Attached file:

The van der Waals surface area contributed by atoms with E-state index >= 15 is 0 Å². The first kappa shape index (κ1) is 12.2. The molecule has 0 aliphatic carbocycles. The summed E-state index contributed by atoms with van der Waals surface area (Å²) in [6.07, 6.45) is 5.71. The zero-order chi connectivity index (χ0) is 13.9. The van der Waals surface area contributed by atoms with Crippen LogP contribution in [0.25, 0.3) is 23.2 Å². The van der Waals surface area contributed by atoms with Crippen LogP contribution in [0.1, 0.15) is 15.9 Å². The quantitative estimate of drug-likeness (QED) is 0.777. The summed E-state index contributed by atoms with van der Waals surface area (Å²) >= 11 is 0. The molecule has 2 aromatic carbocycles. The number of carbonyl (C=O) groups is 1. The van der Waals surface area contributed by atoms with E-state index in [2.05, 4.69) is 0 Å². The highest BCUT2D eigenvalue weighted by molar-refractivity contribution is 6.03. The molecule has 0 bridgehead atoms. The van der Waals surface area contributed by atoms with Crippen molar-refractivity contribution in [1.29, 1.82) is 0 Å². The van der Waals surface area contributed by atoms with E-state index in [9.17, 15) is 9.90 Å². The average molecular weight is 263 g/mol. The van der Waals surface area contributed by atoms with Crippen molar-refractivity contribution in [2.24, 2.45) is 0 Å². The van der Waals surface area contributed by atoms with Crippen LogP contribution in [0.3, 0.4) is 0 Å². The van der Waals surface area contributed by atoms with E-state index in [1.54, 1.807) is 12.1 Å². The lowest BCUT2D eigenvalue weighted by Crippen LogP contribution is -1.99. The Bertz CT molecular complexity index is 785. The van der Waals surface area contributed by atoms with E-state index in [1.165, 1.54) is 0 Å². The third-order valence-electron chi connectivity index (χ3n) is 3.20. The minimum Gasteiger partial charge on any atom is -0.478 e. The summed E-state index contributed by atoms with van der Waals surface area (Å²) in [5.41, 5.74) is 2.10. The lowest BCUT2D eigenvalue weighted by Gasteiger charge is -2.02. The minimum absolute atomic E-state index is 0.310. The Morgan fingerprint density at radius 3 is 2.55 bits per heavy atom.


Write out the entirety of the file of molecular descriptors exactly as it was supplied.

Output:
The van der Waals surface area contributed by atoms with E-state index >= 15 is 0 Å². The first kappa shape index (κ1) is 12.2. The molecule has 0 aliphatic carbocycles. The summed E-state index contributed by atoms with van der Waals surface area (Å²) in [6.07, 6.45) is 5.71. The zero-order chi connectivity index (χ0) is 13.9. The van der Waals surface area contributed by atoms with Crippen LogP contribution in [0.25, 0.3) is 23.2 Å². The van der Waals surface area contributed by atoms with Crippen LogP contribution in [0.1, 0.15) is 15.9 Å². The quantitative estimate of drug-likeness (QED) is 0.777. The summed E-state index contributed by atoms with van der Waals surface area (Å²) >= 11 is 0. The molecule has 2 aromatic carbocycles. The number of carbonyl (C=O) groups is 1. The van der Waals surface area contributed by atoms with E-state index in [2.05, 4.69) is 0 Å². The highest BCUT2D eigenvalue weighted by molar-refractivity contribution is 6.03. The molecule has 0 bridgehead atoms. The van der Waals surface area contributed by atoms with Crippen molar-refractivity contribution in [1.29, 1.82) is 0 Å². The van der Waals surface area contributed by atoms with E-state index in [9.17, 15) is 9.90 Å². The average molecular weight is 263 g/mol. The van der Waals surface area contributed by atoms with Crippen molar-refractivity contribution in [2.24, 2.45) is 0 Å². The van der Waals surface area contributed by atoms with Crippen LogP contribution in [0.3, 0.4) is 0 Å². The van der Waals surface area contributed by atoms with E-state index in [1.54, 1.807) is 12.1 Å². The lowest BCUT2D eigenvalue weighted by Crippen LogP contribution is -1.99. The Bertz CT molecular complexity index is 785. The van der Waals surface area contributed by atoms with E-state index in [1.165, 1.54) is 0 Å². The third-order valence-electron chi connectivity index (χ3n) is 3.20. The minimum Gasteiger partial charge on any atom is -0.478 e. The summed E-state index contributed by atoms with van der Waals surface area (Å²) in [5.41, 5.74) is 2.10. The lowest BCUT2D eigenvalue weighted by Gasteiger charge is -2.02. The minimum absolute atomic E-state index is 0.310. The Morgan fingerprint density at radius 3 is 2.55 bits per heavy atom.